Cloned number plate victim has more to do after brakes put on penalty charge

When Pauline Everest got the demand out of the blue it made no sense whatever.

But the primary problem was stopping the problem spiralling, she told Crusader a couple of weeks ago.

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“The charge was £120 for being in Birmingham and breaching the clean air zone rules.

“But I own a Volvo and the pictures show a Mazda car with my number plate. Aside from that I have never been to the city.”

This happened last autumn and Pauline duly replied, explaining the mistake backed by evidence.

In October Birmingham City Council confirmed the charge had been cancelled and understandably she thought that was that.

But it wasn’t because this month she received yet another a new charge for a contravention apparently in December.

“I’m getting really fed up with the time and cost this is taking. Everything I submit goes by recorded delivery so it’s received and I’m not blamed again,” she said when her husband Peter asked for Crusader’s help ensuring this was put to bed once and for all.

Clearly Pauline was a victim of number plate cloning and while that poses a bigger problem, the immediate thing was to get the charge cancelled.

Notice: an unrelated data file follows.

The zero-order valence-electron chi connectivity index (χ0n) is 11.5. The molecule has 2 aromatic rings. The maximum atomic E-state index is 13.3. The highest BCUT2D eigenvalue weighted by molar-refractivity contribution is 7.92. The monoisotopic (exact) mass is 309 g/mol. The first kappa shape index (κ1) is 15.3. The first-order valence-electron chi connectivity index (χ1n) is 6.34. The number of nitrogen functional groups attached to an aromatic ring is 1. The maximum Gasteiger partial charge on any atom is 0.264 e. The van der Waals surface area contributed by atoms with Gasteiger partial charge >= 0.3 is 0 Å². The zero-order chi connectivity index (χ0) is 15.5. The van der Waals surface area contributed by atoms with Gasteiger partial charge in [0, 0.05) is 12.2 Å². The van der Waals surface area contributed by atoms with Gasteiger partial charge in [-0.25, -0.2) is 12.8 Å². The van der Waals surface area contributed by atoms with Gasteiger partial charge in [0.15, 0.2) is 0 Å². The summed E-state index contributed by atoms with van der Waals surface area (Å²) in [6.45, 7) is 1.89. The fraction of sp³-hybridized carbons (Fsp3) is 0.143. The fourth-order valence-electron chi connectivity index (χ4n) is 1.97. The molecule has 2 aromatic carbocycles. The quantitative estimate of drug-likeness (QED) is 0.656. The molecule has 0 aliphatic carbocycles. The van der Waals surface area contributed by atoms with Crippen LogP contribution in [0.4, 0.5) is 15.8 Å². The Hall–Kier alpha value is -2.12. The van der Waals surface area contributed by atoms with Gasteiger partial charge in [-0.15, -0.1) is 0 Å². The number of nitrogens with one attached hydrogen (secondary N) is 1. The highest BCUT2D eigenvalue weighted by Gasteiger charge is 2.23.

Birmingham City Council jumped on it quickly following our alert, saying:

“The Council follows the statutory enforcement process for the issuing and enforcement of penalty charge notices.

“These are sent to the address of a registered keeper of a vehicle, based on the information held by the DVLA at the point it is issued. In a situation where someone believes that a penalty charge notice has been issued to them incorrectly there are opportunities for challenge at each stage of the process.

“We can confirm that these penalty charges have now been cancelled.” [names have been changed]

How to protect yourself from cloned car number plate crooks

Pauline and Peter are very relieved the PCN has been wiped, but with number plate cloning very likely the cause of the problem, there’s more they have to do to protect themselves in future.

This offence is rapidly increasing as crooks evade fines, flout compliancy and make it harder for the police to trace them. The onus is on victims to prove they’re not the offender.

Essential next steps if you become one: once you have alerted the authority issuing the PCN, tell the DVLA so it can make a note on your vehicle’s record. Then report it to the police, either online or by calling the non-emergency number 101.

Avoid posting photos of your car on social media anyway, a common go-to source for crooks, and having dashcam evidence can be very useful.